There are a lot of websites out there that can help you find hidden information. But there are also software applications and browser plug-ins that can be of use to investigative journalists.
Created by up-and-coming developers and enthusiasts on a budget, many of these programmes are rather unsophisticated, so don’t expect slick interfaces and 24-hour help desks.
That said, if you can get past the jargon and rough-and-ready feel, you’ll find nifty little apps that can help you discover nuggets of information which would be unavailable through conventional means.
Many alternatives are available and, while I’m not personally endorsing the programmes featured here, they can be useful tools. And in terms of BBC investigative journalism they’d have to be used according to our editorial guidelines:
Just before Channel 4 News’s chief correspondent Alex Thomson set off on a reporting assignment to Ebola-hit Sierra Leone earlier this month, one of the show’s digital producers pulled him aside and suggested he should “do some Vines” while he was there. “I looked at him blankly,” says Thomson. “Images of vineyards floated into my head.”
Last week a Silicon Valley billionaire asked me a question. Not, unfortunately, “what are your bank details?”, but something rather more testing: “Name one way in which journalism companies are not the same as software companies.”
Here is an interesting news story written by one of our Third Year Journalism students, Charlotte Jones
Former editor of The News of the World Phil Hall and high profile publicist Max Clifford disagreed over the power of social media recently at a Parliamentary committee enquiring into Privacy and Injunctions.
Hall who is now chairman of PR agency PHA Media said: “As newspaper circulations fall and the internet gets a greater following, the emphasis of the power will change.” He suggested social media is a fear for the privacy of not only celebrities, but of the general public.
Hall pointed out social media is highly influential and can damage an individual’s reputation irreparably. He said: “I have had clients blackmailed on Twitter and pursued around the world on Google… Google and Twitter are far more dangerous to my clients than newspapers.”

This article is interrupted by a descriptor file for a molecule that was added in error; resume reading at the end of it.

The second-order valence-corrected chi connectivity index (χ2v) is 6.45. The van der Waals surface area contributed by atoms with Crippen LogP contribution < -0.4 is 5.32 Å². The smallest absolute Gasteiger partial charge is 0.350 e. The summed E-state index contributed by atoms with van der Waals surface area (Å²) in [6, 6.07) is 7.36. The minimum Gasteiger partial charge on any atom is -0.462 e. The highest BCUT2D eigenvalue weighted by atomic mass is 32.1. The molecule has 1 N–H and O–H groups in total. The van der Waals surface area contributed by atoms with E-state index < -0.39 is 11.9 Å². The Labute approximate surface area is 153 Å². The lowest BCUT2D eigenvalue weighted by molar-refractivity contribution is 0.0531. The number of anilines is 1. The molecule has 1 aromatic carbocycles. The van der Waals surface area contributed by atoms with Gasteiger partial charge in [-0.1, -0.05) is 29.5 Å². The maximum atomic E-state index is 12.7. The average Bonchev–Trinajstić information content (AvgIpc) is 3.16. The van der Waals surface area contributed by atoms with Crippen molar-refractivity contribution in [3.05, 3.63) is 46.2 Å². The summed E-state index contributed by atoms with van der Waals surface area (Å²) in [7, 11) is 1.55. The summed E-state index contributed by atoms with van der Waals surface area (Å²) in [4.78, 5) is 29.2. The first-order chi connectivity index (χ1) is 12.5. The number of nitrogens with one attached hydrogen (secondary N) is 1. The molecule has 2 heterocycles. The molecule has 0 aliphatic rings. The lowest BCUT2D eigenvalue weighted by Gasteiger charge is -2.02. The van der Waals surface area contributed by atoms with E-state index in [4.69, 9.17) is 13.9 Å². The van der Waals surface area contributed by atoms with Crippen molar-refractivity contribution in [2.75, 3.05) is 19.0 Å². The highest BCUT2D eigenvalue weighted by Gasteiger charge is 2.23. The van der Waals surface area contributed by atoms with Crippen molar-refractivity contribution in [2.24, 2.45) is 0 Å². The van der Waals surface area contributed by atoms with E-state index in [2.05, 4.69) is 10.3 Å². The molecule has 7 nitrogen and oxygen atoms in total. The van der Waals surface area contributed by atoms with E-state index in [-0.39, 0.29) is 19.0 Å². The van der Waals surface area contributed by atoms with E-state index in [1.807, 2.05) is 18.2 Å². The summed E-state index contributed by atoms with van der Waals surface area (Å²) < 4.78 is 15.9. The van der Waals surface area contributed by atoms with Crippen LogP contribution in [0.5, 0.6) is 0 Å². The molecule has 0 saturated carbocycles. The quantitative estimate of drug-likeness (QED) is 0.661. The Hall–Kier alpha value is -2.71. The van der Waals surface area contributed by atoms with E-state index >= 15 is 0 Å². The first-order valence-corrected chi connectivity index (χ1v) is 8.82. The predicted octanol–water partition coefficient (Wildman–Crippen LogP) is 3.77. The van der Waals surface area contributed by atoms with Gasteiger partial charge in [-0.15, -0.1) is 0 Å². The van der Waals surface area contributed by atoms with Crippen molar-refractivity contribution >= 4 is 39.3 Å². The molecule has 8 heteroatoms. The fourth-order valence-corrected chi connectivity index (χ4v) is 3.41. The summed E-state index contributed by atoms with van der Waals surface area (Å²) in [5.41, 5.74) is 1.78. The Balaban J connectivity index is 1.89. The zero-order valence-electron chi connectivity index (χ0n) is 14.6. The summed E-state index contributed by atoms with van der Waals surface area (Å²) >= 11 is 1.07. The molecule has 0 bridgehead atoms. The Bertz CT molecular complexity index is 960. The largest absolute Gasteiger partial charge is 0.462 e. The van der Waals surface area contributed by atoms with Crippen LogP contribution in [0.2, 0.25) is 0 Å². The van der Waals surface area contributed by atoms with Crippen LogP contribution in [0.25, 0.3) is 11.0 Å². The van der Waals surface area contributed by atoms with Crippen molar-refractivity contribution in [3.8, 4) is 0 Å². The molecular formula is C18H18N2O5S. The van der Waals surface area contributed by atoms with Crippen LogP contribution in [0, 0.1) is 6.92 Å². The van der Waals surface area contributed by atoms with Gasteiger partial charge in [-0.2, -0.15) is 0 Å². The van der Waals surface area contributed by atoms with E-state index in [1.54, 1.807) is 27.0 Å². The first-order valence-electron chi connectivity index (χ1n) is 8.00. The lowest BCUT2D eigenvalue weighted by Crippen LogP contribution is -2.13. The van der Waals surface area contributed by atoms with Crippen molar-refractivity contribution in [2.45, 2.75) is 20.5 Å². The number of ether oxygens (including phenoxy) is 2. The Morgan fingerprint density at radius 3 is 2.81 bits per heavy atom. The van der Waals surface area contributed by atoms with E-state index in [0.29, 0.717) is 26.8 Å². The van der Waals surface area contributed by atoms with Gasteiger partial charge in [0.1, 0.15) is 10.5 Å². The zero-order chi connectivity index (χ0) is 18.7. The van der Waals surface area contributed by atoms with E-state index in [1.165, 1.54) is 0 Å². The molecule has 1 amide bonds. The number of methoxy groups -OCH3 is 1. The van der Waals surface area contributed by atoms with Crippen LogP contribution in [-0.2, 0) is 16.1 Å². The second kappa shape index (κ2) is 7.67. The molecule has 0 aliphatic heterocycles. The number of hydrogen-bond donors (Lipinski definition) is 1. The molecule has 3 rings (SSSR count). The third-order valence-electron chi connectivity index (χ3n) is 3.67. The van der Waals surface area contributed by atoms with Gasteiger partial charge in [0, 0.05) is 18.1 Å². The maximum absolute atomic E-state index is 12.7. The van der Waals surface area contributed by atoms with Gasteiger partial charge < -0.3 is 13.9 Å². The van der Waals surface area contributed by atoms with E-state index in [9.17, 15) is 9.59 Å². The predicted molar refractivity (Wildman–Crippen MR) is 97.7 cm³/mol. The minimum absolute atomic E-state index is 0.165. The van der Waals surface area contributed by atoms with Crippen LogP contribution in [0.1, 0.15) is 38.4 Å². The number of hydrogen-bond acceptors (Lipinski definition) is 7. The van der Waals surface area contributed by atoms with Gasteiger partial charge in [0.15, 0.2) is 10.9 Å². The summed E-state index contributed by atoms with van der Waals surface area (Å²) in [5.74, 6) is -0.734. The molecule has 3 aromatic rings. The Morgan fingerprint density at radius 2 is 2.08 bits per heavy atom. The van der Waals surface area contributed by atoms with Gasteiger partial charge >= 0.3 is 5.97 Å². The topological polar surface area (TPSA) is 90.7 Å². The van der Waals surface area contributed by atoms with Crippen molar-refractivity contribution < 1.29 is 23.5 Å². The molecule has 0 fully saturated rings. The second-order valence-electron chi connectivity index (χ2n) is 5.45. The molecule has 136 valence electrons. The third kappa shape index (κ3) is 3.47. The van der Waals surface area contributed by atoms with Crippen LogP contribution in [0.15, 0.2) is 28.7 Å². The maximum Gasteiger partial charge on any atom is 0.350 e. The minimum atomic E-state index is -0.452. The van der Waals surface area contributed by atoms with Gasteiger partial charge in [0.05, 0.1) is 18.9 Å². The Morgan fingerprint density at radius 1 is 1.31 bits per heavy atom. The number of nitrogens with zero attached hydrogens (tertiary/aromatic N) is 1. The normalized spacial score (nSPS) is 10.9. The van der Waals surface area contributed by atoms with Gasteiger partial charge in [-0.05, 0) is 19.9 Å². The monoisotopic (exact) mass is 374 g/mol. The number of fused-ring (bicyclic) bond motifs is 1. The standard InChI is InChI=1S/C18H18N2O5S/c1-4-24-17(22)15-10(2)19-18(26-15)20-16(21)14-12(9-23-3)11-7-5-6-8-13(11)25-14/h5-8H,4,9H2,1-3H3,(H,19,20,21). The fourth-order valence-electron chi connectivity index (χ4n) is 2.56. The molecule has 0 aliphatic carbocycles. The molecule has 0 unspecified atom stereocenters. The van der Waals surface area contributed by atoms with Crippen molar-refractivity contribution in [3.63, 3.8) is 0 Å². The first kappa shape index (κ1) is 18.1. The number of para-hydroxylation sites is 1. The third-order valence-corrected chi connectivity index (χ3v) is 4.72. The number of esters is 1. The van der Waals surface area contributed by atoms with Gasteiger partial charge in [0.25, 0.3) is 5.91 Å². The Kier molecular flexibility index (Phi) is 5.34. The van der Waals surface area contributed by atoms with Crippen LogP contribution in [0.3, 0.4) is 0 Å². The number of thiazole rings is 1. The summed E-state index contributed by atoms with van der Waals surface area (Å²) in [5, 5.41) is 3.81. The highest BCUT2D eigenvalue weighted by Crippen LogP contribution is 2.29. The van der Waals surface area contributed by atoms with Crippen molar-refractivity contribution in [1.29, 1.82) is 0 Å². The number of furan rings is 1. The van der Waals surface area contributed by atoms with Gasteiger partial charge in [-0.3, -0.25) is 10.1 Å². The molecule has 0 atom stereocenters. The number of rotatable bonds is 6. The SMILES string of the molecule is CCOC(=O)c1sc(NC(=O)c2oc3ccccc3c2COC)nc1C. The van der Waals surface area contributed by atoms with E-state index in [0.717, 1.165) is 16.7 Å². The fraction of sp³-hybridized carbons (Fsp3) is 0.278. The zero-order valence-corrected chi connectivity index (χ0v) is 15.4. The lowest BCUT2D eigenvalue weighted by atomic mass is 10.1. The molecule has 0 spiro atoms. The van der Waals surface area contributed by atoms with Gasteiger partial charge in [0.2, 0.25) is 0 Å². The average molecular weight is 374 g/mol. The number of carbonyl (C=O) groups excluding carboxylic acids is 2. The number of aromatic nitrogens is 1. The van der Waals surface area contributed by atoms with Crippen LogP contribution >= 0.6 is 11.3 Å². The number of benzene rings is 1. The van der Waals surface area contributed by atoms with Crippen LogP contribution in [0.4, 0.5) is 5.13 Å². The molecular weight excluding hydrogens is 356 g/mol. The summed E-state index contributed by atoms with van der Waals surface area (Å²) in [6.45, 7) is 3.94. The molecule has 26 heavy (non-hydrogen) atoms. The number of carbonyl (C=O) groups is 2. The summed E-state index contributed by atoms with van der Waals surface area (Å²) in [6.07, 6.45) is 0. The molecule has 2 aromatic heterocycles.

He added: “There must be some policing, because there is one law for the print media and no law for the social networking groups… social media at the moment seem to be able to do what they want and hide behind free speech.”
Giving evidence at the committee alongside Hall, publicist Max Clifford disagreed: “Twitter does not have the same credibility…national ¬press is far more powerful.”
Clifford cited the case of Robert Murat who had been falsely accused over the disappearance of Madeline McCann. Clifford told the committee how Robert came to him after being destroyed by the British Media. He said: “If it’s on the front page of the national newspaper… the vast majority of people are either believing it or are influenced by it.”
“Once they are destroyed it is for the rest of their lives they are labelled,” he said.
He fiercely attacked The Press Complaints Commission claiming they were not remotely interested in the case of Robert Murat, “To me the PCC has never existed.”
Hall defended the PCC, he said: “They have been very effective.” But added: “We need a PCC with more teeth.”
The committee asked if legislation could help, Hall said: “There could not be a statutory system because there are so many different circumstances.”
Clifford called for greater protection for members of the public as they do not have the money or ability for a super-injunction. He said: “It is a law purely for the rich and powerful people which in a democracy is wrong…everybody has the right to privacy… the rich and famous have more than enough protection.”
Whilst not agreeing on everything there was agreement between Hall and Clifford in the need for regulation and they pressed MP’s to consider the need for the creation of a new independent complaints body, to provide a “halfway house” between public interest and everybody’s right to privacy “that is not in the pockets of Fleet Street.” This body would oversee social media and the print press.
Clifford hoped that one of the outcomes of the Committee’s meetings would be the establishment of a: “a pro-active Press Complaints body that is good for the press as well as the public.”
All my Charlottes work can be found at: http://undercoveressexgirl.tumblr.com/
hi from the Journalism team. We are part of the Mass Communications department. You can study Journalism as part of your Mass Communications degree, which many of our students do.